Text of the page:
There’s an excitement in the air! I’ve started a new novel project.
Here’s what I don’t want to happen:
I don’t want the excitement for this project to get bogged down and dribble away. It happens too easily, as life issues take over, as problems arise with the project, or just as the work drags on.
I don’t want to talk bad about this project to anyone. Sometimes, I fall into the habit of complaining. This chapter or that character just aren’t cooperating! Why is this so hard? ARGH! I hate this project because it’s not going like I want. Nope. None of that this time. I love this project and I’m excited about it. I think my readers will love it, too. Hurrah! It’s such a joy to be working on such a great project.
I don’t want this project to drag on forever. I have scheduled two months to get a first draft done and I’m working hard on keeping to that schedule.
Here’s things I want to happen:
Joy. Excitement. Productivity.
Scheduling the Project
When faced with a big project, how do you break it down into manageable pieces?
I’ve already gone through the process of deciding what kind of novel this will be. Now, I just need to write it.
Here are the steps I plan to follow:
One page synopsis. I’ve written a one-page summary of the story, knowing full well that it would need to be fleshed out when the time comes. Now that the time is here, it’s easy to see where I want the story to go. There are huge gaps in the story, of course, but the one-page synopsis grounds the story in some particular issues.
Subplots to Detailed Plot.I am taking a day to flesh out some of the subplots. For example, one subplot will involve kids planning a parade. I spent today researching fun ideas to add to the parade and parade planning. Did you know that some parades these days require horses to wear diapers? It’s true. Horse poop on city streets–though once the norm–is now a no-no. There are special bags which are strapped to horses to catch their “meadow muffins.” (Now, see, isn’t that great language to use in a book? Meadow muffins. Horse apples.) Real life can be stranger than fiction: horse diapers.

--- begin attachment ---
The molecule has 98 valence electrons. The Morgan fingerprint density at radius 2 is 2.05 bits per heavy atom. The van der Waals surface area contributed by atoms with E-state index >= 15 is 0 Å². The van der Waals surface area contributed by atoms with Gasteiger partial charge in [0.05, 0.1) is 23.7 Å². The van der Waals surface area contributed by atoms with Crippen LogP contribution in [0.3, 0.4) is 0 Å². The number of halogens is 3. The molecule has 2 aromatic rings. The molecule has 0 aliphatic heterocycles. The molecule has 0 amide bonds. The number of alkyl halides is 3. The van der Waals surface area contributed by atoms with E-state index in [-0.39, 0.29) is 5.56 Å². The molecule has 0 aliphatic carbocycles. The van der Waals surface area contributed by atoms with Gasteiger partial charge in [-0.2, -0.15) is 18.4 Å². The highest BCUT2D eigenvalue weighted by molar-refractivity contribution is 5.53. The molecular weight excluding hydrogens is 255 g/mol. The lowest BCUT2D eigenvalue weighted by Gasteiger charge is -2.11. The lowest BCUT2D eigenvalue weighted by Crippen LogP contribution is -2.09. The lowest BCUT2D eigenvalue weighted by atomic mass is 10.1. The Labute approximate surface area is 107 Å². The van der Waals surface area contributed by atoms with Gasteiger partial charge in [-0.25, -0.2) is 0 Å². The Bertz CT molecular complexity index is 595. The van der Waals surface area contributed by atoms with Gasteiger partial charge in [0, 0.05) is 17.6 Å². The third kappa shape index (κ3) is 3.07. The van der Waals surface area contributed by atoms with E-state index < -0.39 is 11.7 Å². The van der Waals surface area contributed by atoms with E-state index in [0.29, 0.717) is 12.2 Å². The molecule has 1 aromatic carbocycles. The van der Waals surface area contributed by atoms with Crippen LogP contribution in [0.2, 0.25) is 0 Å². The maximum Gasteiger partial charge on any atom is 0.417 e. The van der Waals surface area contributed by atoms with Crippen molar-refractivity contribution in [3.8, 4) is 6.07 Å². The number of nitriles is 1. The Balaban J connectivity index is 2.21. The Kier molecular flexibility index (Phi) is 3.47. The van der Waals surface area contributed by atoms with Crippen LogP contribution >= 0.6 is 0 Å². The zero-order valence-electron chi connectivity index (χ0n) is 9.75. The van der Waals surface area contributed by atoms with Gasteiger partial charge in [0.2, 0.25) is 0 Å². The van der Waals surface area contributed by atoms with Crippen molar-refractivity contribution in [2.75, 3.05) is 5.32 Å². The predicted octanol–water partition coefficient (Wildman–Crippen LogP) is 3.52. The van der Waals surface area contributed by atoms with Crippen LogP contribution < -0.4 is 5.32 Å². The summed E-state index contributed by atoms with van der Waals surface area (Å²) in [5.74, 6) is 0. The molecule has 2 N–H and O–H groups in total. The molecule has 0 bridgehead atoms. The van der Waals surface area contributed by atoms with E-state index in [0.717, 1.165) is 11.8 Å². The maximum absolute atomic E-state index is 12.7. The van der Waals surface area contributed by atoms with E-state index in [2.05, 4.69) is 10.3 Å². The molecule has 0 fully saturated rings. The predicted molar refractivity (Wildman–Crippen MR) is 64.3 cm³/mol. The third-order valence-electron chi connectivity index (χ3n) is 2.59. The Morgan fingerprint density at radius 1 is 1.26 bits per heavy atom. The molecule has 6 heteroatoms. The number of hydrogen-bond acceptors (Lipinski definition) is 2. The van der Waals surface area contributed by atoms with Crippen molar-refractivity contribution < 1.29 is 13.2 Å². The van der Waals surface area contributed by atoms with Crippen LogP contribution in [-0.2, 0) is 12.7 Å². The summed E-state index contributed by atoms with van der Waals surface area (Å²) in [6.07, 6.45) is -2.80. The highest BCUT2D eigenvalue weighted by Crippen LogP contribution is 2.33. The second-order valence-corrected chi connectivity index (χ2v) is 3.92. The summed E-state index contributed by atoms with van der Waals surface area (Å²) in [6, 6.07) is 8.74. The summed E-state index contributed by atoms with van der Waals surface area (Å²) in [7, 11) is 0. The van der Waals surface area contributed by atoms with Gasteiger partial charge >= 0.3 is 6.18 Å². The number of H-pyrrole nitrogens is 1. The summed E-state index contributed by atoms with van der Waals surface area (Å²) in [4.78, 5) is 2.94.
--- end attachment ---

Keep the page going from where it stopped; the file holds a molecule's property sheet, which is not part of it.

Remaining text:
I’ll take a day to research the other subplots and layout some ideas for developing the plot lines. Then, I’ll spend a day picking and choosing scenes to include and weaving them into the main plot line to create a detailed plot. That breaks the task of plotting into steps that I can manage. By approaching it from the subplot angle, I am free to make leaps and make errors: it doesn’t matter, it’s just a subplot. But in the end, I am sure that I’ll find some unique things to add to this story to make it more fun and funny.
WARNING: THIS 24-SECOND VIDEO SHOWS A HORSE POOPING. Your kids will probably love it!
If you can’t see this video, click here.
Characterization and character continuity. With a detailed plot in hand, I’ll double check the characterization needed. Because this is a second book in a series, much of the characterization is set up and I’ll need to continue it on, create an emotional arc for this book and make sure there is continuity. The first step will be the emotional arc for the character. I’ll need to make sure the external plot echoes the internal arc. This means a detailed summary of the story that includes the plot, subplots and character issues.
Revise. With a very long, detailed synopsis of the story, I’ll look for holes in logic, characterization and plot.
Write. Finally, I’ll use the synopsis to create a full draft–by Halloween.
This is a slightly different process for me, with more upfront planning. I’d like the full synopsis to be about 1/3 of the finished book, which will be enough detail to help me get the whole story done.
From Rejection to Acceptance
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